Despite rainfall and cool weather producers were able to make some harvest progress this week, according to Saskatchewan Agriculture’s weekly Crop Report. Eighteen per cent of the crop is now in the bin, up from 11 per cent last week but well behind the five-year (2014-2018) average of 43 per cent for this time of year. Twenty-five per cent of the crop is now swathed or ready to straight-cut. Warm, windy and dry weather is needed for producers to return to the field.
Harvest is most advanced in the southwest region, where 31 per cent of the crop is now combined. The southeast region has 24 per cent combined and the west-central region 18 per cent. The east-central and northeast regions have eight per cent combined while the northwest region has seven per cent.
Eighty-three per cent of the fall rye, 79 per cent of the winter wheat, 66 per cent of the field peas, 63 per cent of the lentils, 28 per cent of the barley, 10 per cent of the durum, seven per cent of the spring wheat and four per cent of the canola is now in the bin. An additional 36 per cent of the canola is swathed or is ready to straight-cut. Estimated average crop yields for the province are 39 bushels per acre for field peas, 1,452 pounds per acre for lentils, 35 bushels per acre for canola, 23 bushels per acre for flax, 36 bushels per acre for durum, 42 bushels per acre for spring wheat and 66 bushels per acre for barley.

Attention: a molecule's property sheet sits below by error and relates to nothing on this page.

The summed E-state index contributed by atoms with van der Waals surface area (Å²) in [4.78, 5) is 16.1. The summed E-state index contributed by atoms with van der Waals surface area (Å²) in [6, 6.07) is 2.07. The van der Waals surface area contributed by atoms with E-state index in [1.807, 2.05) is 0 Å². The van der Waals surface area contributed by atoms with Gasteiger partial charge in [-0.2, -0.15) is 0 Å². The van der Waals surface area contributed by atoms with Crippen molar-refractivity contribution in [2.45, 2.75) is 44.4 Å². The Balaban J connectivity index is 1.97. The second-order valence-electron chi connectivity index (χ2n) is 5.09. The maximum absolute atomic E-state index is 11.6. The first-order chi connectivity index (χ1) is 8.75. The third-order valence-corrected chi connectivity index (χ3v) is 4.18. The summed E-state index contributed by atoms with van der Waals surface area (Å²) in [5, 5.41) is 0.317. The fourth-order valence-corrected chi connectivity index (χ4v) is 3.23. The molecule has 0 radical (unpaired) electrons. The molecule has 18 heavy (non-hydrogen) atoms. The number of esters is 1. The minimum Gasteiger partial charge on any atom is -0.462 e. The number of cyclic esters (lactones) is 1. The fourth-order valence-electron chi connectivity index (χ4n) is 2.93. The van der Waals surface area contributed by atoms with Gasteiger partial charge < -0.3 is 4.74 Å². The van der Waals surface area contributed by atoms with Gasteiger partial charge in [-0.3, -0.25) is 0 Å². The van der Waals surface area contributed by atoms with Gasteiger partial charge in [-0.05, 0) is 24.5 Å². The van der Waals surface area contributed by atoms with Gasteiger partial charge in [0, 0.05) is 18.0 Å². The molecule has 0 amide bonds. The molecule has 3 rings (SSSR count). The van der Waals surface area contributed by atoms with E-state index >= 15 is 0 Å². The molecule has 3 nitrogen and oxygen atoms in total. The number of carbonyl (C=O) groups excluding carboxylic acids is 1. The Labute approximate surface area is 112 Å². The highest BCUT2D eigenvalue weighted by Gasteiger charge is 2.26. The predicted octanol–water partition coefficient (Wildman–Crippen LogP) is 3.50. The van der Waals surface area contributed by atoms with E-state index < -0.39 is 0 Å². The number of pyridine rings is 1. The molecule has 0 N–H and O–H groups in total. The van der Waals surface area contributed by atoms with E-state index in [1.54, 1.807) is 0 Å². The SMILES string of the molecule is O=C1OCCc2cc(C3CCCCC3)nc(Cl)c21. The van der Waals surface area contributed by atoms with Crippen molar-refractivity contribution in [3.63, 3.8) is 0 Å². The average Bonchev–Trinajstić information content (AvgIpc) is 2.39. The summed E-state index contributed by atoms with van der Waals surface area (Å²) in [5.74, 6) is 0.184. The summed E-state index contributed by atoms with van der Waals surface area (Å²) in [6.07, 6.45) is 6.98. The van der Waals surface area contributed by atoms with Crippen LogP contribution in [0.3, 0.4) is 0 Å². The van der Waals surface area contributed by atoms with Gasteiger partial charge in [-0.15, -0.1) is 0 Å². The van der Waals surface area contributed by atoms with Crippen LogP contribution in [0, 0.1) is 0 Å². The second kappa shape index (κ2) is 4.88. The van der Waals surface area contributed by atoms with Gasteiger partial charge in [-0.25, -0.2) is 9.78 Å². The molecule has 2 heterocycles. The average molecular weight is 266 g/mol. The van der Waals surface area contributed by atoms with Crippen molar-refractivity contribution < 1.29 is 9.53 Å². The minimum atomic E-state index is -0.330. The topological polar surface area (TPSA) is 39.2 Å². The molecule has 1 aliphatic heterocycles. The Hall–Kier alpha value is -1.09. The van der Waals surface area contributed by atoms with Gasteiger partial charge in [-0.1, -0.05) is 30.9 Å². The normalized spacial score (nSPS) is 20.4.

A large portion of the province received rainfall last week, ranging from trace amounts to 51 mm in the Big Beaver area. Across the province, topsoil moisture conditions on cropland are rated as 17 per cent surplus, 75 per cent adequate and eight per cent short. Hay land and pasture topsoil moisture is rated as three per cent surplus, 84 per cent adequate, 11 per cent short and two per cent very short.
Most crop damage this past week was due to localized flooding, strong winds, light frost and hail. There have been some reports of crops bleaching and sprouting in areas with excess moisture.
Farmers are waiting for favorable weather so they can continue with harvest operations.